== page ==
A Laurel For The Duke In His Centenary Year

At midnight Dec. 31, the first official century of jazz history will come to an end.

It is, perhaps, then, appropriate to point out that the quick second known as the witching hour also will mark the end of a year-long celebration among jazzers of the centenary year of Edward Kennedy Ellington.

The Duke.

The elegant Duke, who loved us all madly and who, like some musical Superman, changed the course of mighty musical rivers, and bent our minds with his bare hands, whether they rested on the keyboard of a piano or held the pencils he used to write down so many of the striking melodies that have become standards.

In partnership with Billy Strayhorn and others, Duke gave new meaning to jazz right up until the moment he died on May 24, 1974, in New York City.

Though his nickname doesn't reflect it, Duke was the first among a gaggle of musicians who can be regarded as the high officialdom of jazz.

We have the grand legacies of William ''Count" Basie, another fine pianist, composer and arranger; Lester "The President" Young, who blew his delicate and inventive tenor saxophone lines around and about the haunting, brooding vocals of "Lady Day," the brilliant Billie Holiday; Nat "King" Cole, whose prowess at the keyboard was overshadowed by the silkiness of his voice.

But it was Duke who orchestrated everything from the "A" Train to Coltrane.

And it was his grand orchestra that served as the training ground for so many journeyman musicians who were able to sustain relevant, often fascinating, solo careers once they'd left his bandstand.

Count 'em: Cootie Williams, Harry Carney, Ben Webster, Louis Bellson, Sam Nanton, Johnny Hodges, Barney Bigard, Clark Terry, Ray Nance, Paul Gonsalves -- well, you get the idea.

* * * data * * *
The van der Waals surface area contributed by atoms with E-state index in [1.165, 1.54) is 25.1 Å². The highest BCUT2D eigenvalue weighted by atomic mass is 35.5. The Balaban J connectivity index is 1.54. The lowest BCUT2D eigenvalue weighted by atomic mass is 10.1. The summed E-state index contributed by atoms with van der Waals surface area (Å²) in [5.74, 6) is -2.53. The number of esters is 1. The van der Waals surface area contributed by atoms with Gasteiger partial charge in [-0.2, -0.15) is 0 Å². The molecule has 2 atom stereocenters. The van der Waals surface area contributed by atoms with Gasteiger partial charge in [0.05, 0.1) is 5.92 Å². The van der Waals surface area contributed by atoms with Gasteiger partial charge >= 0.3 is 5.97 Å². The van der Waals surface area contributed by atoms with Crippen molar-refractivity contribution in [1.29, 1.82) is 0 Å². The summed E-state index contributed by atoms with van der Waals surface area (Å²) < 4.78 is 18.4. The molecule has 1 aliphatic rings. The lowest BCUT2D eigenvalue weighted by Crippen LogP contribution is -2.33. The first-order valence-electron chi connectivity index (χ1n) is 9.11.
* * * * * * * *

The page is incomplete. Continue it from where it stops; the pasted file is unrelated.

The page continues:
If you pull a list out of a hat of jazz musicians who performed anywhere at all during Duke's remarkable 50-year run, chances are better than average that any particular one of them chosen at random will have passed through the Ellington orchestra.

The range of his music is staggering, and it is a wondrous thing to listen to the various periods of Ellingtonia. The master moved from small combos in his early career to ever larger units, expanding his musical palette all the while.

There were the pop tunes, the blues, the tightly orchestrated and grandly conceived suites, the dance workouts, the slipping of the reins by his soloists as they explored each nook and cranny of Ellington classics, and the striking sacred music.

Who of us hasn't caught himself whistling "Satin Doll" or "Solitude" or "Mood Indigo" or "Sophisticated Lady" as we go about our mundane chores? And is there anyone alive who doesn't recognize that slippery piano intro to "Take The 'A' Train"?

When this century finally passes into history, it will be like a booster rocket falling away after having launched a space shuttle into orbit, only it will have launched something much more important. The jazz that is the object of my affection will continue on its trajectory of adventure because the fuel that boosted us along was named Edward Kennedy Ellington.

The Duke.

God bless him.